33. Lebeda A, Widrlechner MP, Staub J, Ezura H, Zalapa J, Křistkova E (2007) Cucurbits (Cucurbitaceae; Cucumis spp., Cucurbita spp., Citrullus spp.). In: Singh RJ (ed) Genetic resources, chromosome engineering, and crop improvement: vegetable crops. CRC Press, Boca Raton, pp 271–376Google Scholar
  34. Lein A (1943) Die genetische Grundlage der Kreuzbarkeit zwischen Weizen und Roggen. Z Indukt Abstamm Vererbungslehre 81:28–61Google Scholar
  35. Lira R, Montes S (1994) Cucurbits (Cucurbita spp.). In: Hernandez JE, Leon J (eds) Neglected crops: 1492 from a different perspective. Rome, FAO, pp 63–77Google Scholar
  36. Merrick LC (1995) Squashes, pumpkins and gourds, Cucurbita (Cucurbitaceae). In: Smartt J, Simmonds NW (eds) Evolution of crop plants, 2nd edn. Longman Scientific & Technical, London, pp 97–105Google Scholar
  37. Merrick L, Bates DM (1989) Classification and nomenclature of Cucurbita argyrosperma. Baileya 23:94–102Google Scholar
  38. Montes-Hernandez S, Eguiarte LE (2002) Genetic structure and indirect estimates of gene flow in three taxa of Cucurbita (Cucurbitaceae) in western Mexico. Am J Bot 89:1156–1163PubMedCrossRefGoogle Scholar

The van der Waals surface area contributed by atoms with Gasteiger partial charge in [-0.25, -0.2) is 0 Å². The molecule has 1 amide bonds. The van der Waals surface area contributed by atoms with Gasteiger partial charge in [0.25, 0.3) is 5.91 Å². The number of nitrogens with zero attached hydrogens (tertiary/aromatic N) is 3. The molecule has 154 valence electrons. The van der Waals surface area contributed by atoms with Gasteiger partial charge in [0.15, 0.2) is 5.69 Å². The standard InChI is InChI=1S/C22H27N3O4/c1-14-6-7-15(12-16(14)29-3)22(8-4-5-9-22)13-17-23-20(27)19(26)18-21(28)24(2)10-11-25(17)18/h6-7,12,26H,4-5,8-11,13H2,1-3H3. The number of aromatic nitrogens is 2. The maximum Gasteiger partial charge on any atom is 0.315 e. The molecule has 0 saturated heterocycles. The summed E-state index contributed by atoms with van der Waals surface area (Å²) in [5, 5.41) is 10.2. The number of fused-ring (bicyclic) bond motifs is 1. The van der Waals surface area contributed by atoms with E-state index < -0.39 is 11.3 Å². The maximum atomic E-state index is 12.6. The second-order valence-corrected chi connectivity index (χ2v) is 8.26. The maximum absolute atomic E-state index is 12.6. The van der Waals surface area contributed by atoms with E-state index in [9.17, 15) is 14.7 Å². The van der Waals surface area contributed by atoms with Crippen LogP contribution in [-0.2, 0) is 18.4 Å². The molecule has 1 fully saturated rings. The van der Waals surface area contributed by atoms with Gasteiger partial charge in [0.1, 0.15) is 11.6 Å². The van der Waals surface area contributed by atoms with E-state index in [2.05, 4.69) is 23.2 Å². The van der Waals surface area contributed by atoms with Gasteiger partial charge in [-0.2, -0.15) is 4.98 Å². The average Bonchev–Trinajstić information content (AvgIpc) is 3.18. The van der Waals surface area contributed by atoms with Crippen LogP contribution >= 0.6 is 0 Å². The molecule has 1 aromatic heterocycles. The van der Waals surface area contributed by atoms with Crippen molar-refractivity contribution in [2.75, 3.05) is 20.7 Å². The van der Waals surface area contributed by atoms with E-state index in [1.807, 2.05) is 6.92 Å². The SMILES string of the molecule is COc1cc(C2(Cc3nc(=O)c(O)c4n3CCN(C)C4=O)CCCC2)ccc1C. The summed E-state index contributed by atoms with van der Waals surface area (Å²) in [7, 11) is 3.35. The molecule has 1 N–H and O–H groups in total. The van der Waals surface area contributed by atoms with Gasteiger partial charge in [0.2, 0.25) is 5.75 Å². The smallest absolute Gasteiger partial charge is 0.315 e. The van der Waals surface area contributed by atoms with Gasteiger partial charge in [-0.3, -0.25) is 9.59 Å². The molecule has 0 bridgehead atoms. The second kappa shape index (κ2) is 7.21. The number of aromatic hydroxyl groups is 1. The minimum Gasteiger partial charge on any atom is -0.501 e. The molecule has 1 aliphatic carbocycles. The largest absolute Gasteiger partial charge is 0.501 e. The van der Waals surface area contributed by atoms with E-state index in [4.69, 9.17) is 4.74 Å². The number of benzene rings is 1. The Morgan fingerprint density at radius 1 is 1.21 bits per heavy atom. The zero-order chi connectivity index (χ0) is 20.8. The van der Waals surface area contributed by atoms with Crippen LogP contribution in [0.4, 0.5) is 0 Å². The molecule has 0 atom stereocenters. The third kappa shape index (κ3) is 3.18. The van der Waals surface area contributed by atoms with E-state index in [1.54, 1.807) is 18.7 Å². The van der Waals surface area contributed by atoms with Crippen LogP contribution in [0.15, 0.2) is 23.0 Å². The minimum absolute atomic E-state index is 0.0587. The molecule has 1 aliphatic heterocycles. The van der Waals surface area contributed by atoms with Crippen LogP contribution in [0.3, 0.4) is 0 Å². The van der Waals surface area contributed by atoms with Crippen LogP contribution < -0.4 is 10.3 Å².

39. Munger HM (1976) Cucurbita martinezii as a source of disease resistance. Veg Imprt Newsl 18:4Google Scholar
  40. Naudin C (1856) Nouvelles recherches sur les caractères spécifiques et les variétés des plantes du genre Cucurbita. Ann Sci Nat Bot IV 6:5–73, 3 plGoogle Scholar
  41. Nee M (1990) The domestication of Cucurbita. Econ Bot 44(3 suppl.):56–68CrossRefGoogle Scholar
  42. Nei M, Li WH (1979) Mathematical model for studying genetic variation in terms of restriction endonucleases. Proc Natl Acad Sci USA 76:5269–5273PubMedCrossRefGoogle Scholar
  43. Ortiz-Alamillo O, Garza-Ortega S, Sanchez-Estrada A, Troncoso-Rojas R (2007) Yield and quality of the interspecific cross Cucurbita argyrosperma × C. moschata. Cucurbit Genet Coop Rep 30:56–59Google Scholar
  44. Paris HS (2000) First two publications by Duchesne of Cucurbita moschata (Cucurbitaceae). Taxon 49:305–319CrossRefGoogle Scholar
  45. Paris HS (2001) Characterization of the Cucurbita pepo collection at the Newe Ya‘ar Research Center, Israel. Plant Genet Resourc Newslett 126: Cover, 41–45Google Scholar